Following in the Footsteps of Samurais on the Nakasendo Trail

17.09.2018

©Naraijuku Tourist Association

It is on the Nakasendo trail, totalling 330 miles, that statesmen, salesmen, artisans and samurais would have once travelled in order to cross Japan. Connecting Tokyo and Kyoto via the mainland, the trail is one of the five routes to Edo (now Tokyo) that existed during the Tokugawa period.

There are large stretches that remain as picturesque as the day the trail was conceived of, however among the most beautiful by far is the Kiso valley. To travel along this part of the route is to relive a forgotten moment in time, traversing tiny villages and the real Japanese countryside. In each valley there are a number of stop-off points called Juku which once allowed travellers and their accompanying animals to take a break before continuing on their voyage. Today 69 of these Juku still exist and are exceptionally well preserved.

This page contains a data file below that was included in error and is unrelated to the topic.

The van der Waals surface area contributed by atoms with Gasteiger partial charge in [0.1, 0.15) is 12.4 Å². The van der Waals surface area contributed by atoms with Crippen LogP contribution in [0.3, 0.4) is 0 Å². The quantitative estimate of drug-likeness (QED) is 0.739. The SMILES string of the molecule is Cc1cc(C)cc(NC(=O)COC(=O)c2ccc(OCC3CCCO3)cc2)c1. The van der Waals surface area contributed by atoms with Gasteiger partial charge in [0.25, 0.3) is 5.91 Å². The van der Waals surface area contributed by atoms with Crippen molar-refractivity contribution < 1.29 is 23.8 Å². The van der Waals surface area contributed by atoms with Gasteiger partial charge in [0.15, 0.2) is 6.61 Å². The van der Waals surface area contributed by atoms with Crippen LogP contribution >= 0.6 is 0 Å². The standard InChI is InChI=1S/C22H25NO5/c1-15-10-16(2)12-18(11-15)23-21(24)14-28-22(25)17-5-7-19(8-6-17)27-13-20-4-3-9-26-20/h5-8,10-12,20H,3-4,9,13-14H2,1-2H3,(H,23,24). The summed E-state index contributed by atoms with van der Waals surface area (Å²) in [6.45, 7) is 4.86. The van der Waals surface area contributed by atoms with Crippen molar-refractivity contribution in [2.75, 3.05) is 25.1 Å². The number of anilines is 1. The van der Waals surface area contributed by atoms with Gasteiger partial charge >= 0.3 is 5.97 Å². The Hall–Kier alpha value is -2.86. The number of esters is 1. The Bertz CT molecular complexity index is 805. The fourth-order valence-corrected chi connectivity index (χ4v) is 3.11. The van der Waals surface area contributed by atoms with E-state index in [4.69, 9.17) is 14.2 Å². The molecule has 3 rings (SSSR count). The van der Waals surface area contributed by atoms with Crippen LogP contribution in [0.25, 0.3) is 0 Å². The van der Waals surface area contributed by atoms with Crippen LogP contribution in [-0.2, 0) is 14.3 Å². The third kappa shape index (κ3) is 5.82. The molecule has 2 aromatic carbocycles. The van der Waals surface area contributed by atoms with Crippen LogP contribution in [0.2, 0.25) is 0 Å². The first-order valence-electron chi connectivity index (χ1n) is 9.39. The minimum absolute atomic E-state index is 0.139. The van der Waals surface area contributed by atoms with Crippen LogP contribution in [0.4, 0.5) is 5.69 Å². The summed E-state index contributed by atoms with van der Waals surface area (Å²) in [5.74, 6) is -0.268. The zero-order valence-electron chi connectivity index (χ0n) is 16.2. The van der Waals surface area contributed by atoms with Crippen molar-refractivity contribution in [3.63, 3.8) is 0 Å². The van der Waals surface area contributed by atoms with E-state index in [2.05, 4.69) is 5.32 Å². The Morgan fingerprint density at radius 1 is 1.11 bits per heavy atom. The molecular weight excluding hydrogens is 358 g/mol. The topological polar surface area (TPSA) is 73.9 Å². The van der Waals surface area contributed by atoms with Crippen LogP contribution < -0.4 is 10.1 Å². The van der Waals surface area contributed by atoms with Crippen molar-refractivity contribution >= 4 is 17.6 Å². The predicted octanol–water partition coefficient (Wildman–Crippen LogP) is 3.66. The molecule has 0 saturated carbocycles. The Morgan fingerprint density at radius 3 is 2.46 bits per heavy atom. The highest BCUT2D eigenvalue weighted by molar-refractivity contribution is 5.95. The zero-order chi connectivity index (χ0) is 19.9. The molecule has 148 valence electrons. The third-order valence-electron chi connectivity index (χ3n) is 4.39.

While hiking it is also the opportunity to learn more about those who would have once taken this route, such as the newlyweds who would have travelled to Edo for the ceremony. Among them is Kazunomiya, the youngest sister to the emperor (and great aunt to the current emperor) who was sent to Edo in 1861 aged 16 to marry the fourteenth Shogun. According to legend, tens of thousands of people accompanied her on the great voyage.

©Naraijuku Tourist Association

©Naraijuku Tourist Association

©Naraijuku Tourist Association